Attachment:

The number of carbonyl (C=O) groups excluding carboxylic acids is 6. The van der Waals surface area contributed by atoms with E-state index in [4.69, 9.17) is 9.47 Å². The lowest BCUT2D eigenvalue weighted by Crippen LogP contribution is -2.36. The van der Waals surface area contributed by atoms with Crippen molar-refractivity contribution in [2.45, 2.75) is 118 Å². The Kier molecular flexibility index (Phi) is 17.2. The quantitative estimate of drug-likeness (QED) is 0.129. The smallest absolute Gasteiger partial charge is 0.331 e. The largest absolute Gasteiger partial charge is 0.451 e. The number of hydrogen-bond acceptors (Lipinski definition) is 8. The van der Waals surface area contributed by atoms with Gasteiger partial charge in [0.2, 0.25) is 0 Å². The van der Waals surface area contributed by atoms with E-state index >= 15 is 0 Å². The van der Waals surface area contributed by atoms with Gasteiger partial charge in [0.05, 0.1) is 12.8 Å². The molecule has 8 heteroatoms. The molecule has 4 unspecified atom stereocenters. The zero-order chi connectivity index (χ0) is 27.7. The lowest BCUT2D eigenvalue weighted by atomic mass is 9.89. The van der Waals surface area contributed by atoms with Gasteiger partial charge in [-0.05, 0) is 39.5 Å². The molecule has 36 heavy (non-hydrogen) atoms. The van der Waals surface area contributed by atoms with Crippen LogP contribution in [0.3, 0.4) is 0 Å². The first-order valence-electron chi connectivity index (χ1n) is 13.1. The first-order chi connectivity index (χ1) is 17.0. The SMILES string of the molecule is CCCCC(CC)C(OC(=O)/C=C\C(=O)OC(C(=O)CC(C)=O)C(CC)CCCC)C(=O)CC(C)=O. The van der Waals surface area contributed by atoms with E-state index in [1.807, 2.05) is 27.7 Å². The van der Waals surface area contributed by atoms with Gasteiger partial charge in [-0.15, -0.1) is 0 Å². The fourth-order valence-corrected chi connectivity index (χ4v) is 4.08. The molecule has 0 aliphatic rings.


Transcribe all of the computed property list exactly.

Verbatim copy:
The number of carbonyl (C=O) groups excluding carboxylic acids is 6. The van der Waals surface area contributed by atoms with E-state index in [4.69, 9.17) is 9.47 Å². The lowest BCUT2D eigenvalue weighted by Crippen LogP contribution is -2.36. The van der Waals surface area contributed by atoms with Crippen molar-refractivity contribution in [2.45, 2.75) is 118 Å². The Kier molecular flexibility index (Phi) is 17.2. The quantitative estimate of drug-likeness (QED) is 0.129. The smallest absolute Gasteiger partial charge is 0.331 e. The largest absolute Gasteiger partial charge is 0.451 e. The number of hydrogen-bond acceptors (Lipinski definition) is 8. The van der Waals surface area contributed by atoms with Gasteiger partial charge in [0.2, 0.25) is 0 Å². The van der Waals surface area contributed by atoms with E-state index >= 15 is 0 Å². The van der Waals surface area contributed by atoms with Gasteiger partial charge in [0.05, 0.1) is 12.8 Å². The molecule has 8 heteroatoms. The molecule has 4 unspecified atom stereocenters. The zero-order chi connectivity index (χ0) is 27.7. The lowest BCUT2D eigenvalue weighted by atomic mass is 9.89. The van der Waals surface area contributed by atoms with Gasteiger partial charge in [-0.05, 0) is 39.5 Å². The molecule has 36 heavy (non-hydrogen) atoms. The van der Waals surface area contributed by atoms with Crippen LogP contribution in [0.3, 0.4) is 0 Å². The first-order valence-electron chi connectivity index (χ1n) is 13.1. The first-order chi connectivity index (χ1) is 17.0. The SMILES string of the molecule is CCCCC(CC)C(OC(=O)/C=C\C(=O)OC(C(=O)CC(C)=O)C(CC)CCCC)C(=O)CC(C)=O. The van der Waals surface area contributed by atoms with E-state index in [1.807, 2.05) is 27.7 Å². The van der Waals surface area contributed by atoms with Gasteiger partial charge in [-0.15, -0.1) is 0 Å². The fourth-order valence-corrected chi connectivity index (χ4v) is 4.08. The molecule has 0 aliphatic rings.